Monday, March 4

The BNG distances itself from the Memory Law for not repealing the amnesty for police and Francoist authorities

According to the BNG, the Democratic Memory Law promoted by the central government could become “a missed opportunity to do justice to the victims of Francoism.” The Galician nationalists thus distance themselves from a norm that this Monday has begun its process in commission and for which sovereignist forces such as EH Bildu, PNV and PDeCat have already announced their support. His deputy in Congress, Néstor Rego, admits that the text includes progress but criticizes that it does not repeal the amnesty for police and Francoist authorities, does not include the restitution of looted properties or declare the Pazo de Meirás a “place of memory”.

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Specifically, points e) and f) of the 1977 Amnesty Law are those whose validity supposes, according to Rego, “maintaining the impunity of Francoism”. His statement pardoned the “crimes and misdemeanors” of authorities, officials and law enforcement agents “against the exercise of the rights of individuals” or in the “investigation and prosecution of the acts included in this law.” That is, “all acts of political intent.” The BNG considers that the interpretation of this norm under international law and the imprescriptible and non-amnestiable nature of war crimes, crimes against humanity, genocide or torture -what the PSOE and United We Can argue- does not work. “This is already included in the Spanish Constitution and has not given rise to a single case of investigation of the crimes of Francoism in the last 44 years,” says Rego, “PSOE and Podemos are not willing to take the step. We hope that the political and social pressure of the memorial associations will allow them to change their position”.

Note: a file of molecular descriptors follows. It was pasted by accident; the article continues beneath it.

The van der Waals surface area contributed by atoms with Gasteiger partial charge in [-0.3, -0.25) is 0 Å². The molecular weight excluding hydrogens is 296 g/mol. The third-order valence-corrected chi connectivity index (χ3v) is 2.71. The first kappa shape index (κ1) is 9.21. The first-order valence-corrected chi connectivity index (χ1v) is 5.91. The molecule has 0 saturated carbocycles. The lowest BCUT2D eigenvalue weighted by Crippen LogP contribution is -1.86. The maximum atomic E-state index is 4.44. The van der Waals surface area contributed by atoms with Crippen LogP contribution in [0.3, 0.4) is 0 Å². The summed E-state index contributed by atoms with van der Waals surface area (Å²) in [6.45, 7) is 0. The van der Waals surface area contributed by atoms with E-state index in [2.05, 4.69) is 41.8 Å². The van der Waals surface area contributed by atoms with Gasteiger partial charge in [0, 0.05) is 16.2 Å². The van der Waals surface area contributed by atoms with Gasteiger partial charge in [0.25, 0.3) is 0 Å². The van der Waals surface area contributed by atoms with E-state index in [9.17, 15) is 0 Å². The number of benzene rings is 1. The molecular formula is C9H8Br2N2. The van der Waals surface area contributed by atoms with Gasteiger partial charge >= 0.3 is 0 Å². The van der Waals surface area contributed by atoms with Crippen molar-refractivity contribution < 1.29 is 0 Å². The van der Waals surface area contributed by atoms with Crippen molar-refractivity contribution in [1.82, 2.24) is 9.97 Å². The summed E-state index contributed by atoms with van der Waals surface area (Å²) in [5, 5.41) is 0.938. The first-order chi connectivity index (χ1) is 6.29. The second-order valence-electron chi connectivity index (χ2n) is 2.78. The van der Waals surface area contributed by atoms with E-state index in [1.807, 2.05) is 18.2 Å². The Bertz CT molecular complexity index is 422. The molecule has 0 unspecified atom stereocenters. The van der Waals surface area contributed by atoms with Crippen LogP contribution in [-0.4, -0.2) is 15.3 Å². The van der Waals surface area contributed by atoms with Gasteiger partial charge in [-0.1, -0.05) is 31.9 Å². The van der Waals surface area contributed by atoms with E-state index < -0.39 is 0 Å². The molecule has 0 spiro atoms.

Regarding the Pazo de Meirás, restored to the State a year and a half ago, the Galician deputy regrets that the new law does not declare it a place of memory. This figure grants commemorative and didactic functions to buildings with significance in Francoist repression, such as the Fort of San Cristóbal, near Iruña (Navarra), or the Palacio de la Cumbre, in Donostia (Basque Country). “The insensitivity of the government parties to the Galician people’s struggle to recover Meirás is incomprehensible”, he says.

The Galician nationalist formation recognizes, however, positive elements in the new Democratic Memory Law. The fact that Francoism, military courts, courts and trials are declared illegal, in addition to the annulment of their sentences, is one of them. Also the definition of a victim of the dictatorship, the creation of a census, the elaboration of a map of graves and that the State becomes responsible for the search for the disappeared and their exhumation, the constitution of a DNA bank or the study of the historical memory in teaching. The BNG celebrates, finally, that the norm collects news of the persecution of the languages ​​and cultures of the State “by joint proposal with other sovereignist forces.”